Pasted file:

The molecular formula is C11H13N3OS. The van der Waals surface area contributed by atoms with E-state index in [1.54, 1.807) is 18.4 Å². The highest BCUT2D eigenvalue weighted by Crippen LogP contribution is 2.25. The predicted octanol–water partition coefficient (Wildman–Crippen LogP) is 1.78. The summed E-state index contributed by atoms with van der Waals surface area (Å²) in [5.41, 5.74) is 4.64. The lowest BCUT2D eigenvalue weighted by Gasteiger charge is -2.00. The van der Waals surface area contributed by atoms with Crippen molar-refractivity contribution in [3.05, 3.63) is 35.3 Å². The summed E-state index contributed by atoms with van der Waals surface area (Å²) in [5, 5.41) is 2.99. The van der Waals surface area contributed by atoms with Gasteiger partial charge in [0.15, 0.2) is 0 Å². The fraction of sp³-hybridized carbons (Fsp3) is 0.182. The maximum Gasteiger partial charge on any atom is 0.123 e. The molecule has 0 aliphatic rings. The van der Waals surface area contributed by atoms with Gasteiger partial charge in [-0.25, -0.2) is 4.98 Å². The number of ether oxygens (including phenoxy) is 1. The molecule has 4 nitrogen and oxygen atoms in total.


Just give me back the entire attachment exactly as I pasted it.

The molecular formula is C11H13N3OS. The van der Waals surface area contributed by atoms with E-state index in [1.54, 1.807) is 18.4 Å². The highest BCUT2D eigenvalue weighted by Crippen LogP contribution is 2.25. The predicted octanol–water partition coefficient (Wildman–Crippen LogP) is 1.78. The summed E-state index contributed by atoms with van der Waals surface area (Å²) in [5.41, 5.74) is 4.64. The lowest BCUT2D eigenvalue weighted by Gasteiger charge is -2.00. The van der Waals surface area contributed by atoms with Crippen molar-refractivity contribution in [3.05, 3.63) is 35.3 Å². The summed E-state index contributed by atoms with van der Waals surface area (Å²) in [5, 5.41) is 2.99. The van der Waals surface area contributed by atoms with Gasteiger partial charge in [0.15, 0.2) is 0 Å². The fraction of sp³-hybridized carbons (Fsp3) is 0.182. The maximum Gasteiger partial charge on any atom is 0.123 e. The molecule has 0 aliphatic rings. The van der Waals surface area contributed by atoms with Gasteiger partial charge in [-0.25, -0.2) is 4.98 Å². The number of ether oxygens (including phenoxy) is 1. The molecule has 4 nitrogen and oxygen atoms in total.